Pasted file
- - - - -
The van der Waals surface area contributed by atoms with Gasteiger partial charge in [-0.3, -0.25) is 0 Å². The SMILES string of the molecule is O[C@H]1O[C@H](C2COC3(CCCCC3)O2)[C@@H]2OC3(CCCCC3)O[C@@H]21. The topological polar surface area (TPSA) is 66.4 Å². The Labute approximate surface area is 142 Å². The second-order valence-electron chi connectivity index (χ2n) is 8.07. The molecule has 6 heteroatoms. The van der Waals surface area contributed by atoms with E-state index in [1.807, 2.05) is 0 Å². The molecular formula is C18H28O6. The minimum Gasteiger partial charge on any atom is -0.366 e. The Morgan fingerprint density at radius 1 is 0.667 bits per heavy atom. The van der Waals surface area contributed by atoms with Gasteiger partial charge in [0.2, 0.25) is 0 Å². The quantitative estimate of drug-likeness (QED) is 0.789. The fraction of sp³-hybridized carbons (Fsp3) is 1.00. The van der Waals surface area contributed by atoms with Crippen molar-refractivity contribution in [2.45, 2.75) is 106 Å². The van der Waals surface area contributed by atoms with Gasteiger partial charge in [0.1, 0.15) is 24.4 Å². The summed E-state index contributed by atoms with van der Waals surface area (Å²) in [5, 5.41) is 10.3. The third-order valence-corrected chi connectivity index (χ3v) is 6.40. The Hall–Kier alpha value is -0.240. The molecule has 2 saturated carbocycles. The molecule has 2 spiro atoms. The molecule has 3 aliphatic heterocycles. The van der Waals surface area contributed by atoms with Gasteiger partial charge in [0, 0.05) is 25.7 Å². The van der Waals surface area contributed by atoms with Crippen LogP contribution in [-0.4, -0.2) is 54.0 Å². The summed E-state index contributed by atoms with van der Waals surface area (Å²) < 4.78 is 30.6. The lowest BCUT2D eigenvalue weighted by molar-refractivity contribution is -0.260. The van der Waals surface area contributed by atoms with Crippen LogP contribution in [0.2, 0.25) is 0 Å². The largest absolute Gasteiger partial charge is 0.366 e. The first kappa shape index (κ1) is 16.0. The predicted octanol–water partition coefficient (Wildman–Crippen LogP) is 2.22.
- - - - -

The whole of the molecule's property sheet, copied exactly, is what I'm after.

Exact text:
The van der Waals surface area contributed by atoms with Gasteiger partial charge in [-0.3, -0.25) is 0 Å². The SMILES string of the molecule is O[C@H]1O[C@H](C2COC3(CCCCC3)O2)[C@@H]2OC3(CCCCC3)O[C@@H]21. The topological polar surface area (TPSA) is 66.4 Å². The Labute approximate surface area is 142 Å². The second-order valence-electron chi connectivity index (χ2n) is 8.07. The molecule has 6 heteroatoms. The van der Waals surface area contributed by atoms with E-state index in [1.807, 2.05) is 0 Å². The molecular formula is C18H28O6. The minimum Gasteiger partial charge on any atom is -0.366 e. The Morgan fingerprint density at radius 1 is 0.667 bits per heavy atom. The van der Waals surface area contributed by atoms with Gasteiger partial charge in [0.2, 0.25) is 0 Å². The quantitative estimate of drug-likeness (QED) is 0.789. The fraction of sp³-hybridized carbons (Fsp3) is 1.00. The van der Waals surface area contributed by atoms with Crippen molar-refractivity contribution in [2.45, 2.75) is 106 Å². The van der Waals surface area contributed by atoms with Gasteiger partial charge in [0.1, 0.15) is 24.4 Å². The summed E-state index contributed by atoms with van der Waals surface area (Å²) in [5, 5.41) is 10.3. The third-order valence-corrected chi connectivity index (χ3v) is 6.40. The Hall–Kier alpha value is -0.240. The molecule has 2 saturated carbocycles. The molecule has 2 spiro atoms. The molecule has 3 aliphatic heterocycles. The van der Waals surface area contributed by atoms with Gasteiger partial charge in [0, 0.05) is 25.7 Å². The van der Waals surface area contributed by atoms with Crippen LogP contribution in [-0.4, -0.2) is 54.0 Å². The summed E-state index contributed by atoms with van der Waals surface area (Å²) < 4.78 is 30.6. The lowest BCUT2D eigenvalue weighted by molar-refractivity contribution is -0.260. The van der Waals surface area contributed by atoms with Crippen LogP contribution in [0.2, 0.25) is 0 Å². The largest absolute Gasteiger partial charge is 0.366 e. The first kappa shape index (κ1) is 16.0. The predicted octanol–water partition coefficient (Wildman–Crippen LogP) is 2.22.